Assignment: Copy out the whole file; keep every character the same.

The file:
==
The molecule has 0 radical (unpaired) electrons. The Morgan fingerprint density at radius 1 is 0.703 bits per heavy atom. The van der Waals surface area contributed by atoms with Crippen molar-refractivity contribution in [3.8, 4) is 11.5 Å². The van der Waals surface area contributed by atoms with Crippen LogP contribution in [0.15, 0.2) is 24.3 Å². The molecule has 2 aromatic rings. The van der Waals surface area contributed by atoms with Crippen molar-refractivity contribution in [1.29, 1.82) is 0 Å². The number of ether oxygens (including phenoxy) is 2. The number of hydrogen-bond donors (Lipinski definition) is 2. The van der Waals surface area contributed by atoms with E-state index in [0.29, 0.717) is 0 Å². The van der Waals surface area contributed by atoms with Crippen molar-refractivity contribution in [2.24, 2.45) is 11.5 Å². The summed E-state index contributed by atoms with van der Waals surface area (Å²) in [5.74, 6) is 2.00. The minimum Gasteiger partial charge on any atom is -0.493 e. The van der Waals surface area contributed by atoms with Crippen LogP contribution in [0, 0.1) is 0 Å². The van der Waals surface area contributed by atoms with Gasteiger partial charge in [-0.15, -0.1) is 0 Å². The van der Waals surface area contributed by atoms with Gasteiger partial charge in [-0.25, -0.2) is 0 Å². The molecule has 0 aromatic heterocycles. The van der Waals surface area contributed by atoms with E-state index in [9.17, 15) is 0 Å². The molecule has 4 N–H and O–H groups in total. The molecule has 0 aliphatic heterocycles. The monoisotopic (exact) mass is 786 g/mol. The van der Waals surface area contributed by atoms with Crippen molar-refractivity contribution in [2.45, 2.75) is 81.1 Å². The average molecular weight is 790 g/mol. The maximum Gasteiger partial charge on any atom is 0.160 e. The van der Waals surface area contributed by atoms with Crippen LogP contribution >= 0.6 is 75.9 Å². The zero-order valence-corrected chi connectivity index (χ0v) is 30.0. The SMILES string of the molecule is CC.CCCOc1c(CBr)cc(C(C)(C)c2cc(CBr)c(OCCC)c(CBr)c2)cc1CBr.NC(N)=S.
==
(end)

The molecule has 0 radical (unpaired) electrons. The Morgan fingerprint density at radius 1 is 0.703 bits per heavy atom. The van der Waals surface area contributed by atoms with Crippen molar-refractivity contribution in [3.8, 4) is 11.5 Å². The van der Waals surface area contributed by atoms with Crippen LogP contribution in [0.15, 0.2) is 24.3 Å². The molecule has 2 aromatic rings. The van der Waals surface area contributed by atoms with Crippen molar-refractivity contribution in [1.29, 1.82) is 0 Å². The number of ether oxygens (including phenoxy) is 2. The number of hydrogen-bond donors (Lipinski definition) is 2. The van der Waals surface area contributed by atoms with E-state index in [0.29, 0.717) is 0 Å². The van der Waals surface area contributed by atoms with Crippen molar-refractivity contribution in [2.24, 2.45) is 11.5 Å². The summed E-state index contributed by atoms with van der Waals surface area (Å²) in [5.74, 6) is 2.00. The minimum Gasteiger partial charge on any atom is -0.493 e. The van der Waals surface area contributed by atoms with Crippen LogP contribution in [0, 0.1) is 0 Å². The van der Waals surface area contributed by atoms with Gasteiger partial charge in [-0.15, -0.1) is 0 Å². The van der Waals surface area contributed by atoms with Gasteiger partial charge in [-0.25, -0.2) is 0 Å². The molecule has 0 aromatic heterocycles. The van der Waals surface area contributed by atoms with E-state index in [9.17, 15) is 0 Å². The molecule has 4 N–H and O–H groups in total. The molecule has 0 aliphatic heterocycles. The monoisotopic (exact) mass is 786 g/mol. The van der Waals surface area contributed by atoms with Crippen molar-refractivity contribution in [2.45, 2.75) is 81.1 Å². The average molecular weight is 790 g/mol. The maximum Gasteiger partial charge on any atom is 0.160 e. The van der Waals surface area contributed by atoms with Crippen LogP contribution >= 0.6 is 75.9 Å². The zero-order valence-corrected chi connectivity index (χ0v) is 30.0. The SMILES string of the molecule is CC.CCCOc1c(CBr)cc(C(C)(C)c2cc(CBr)c(OCCC)c(CBr)c2)cc1CBr.NC(N)=S.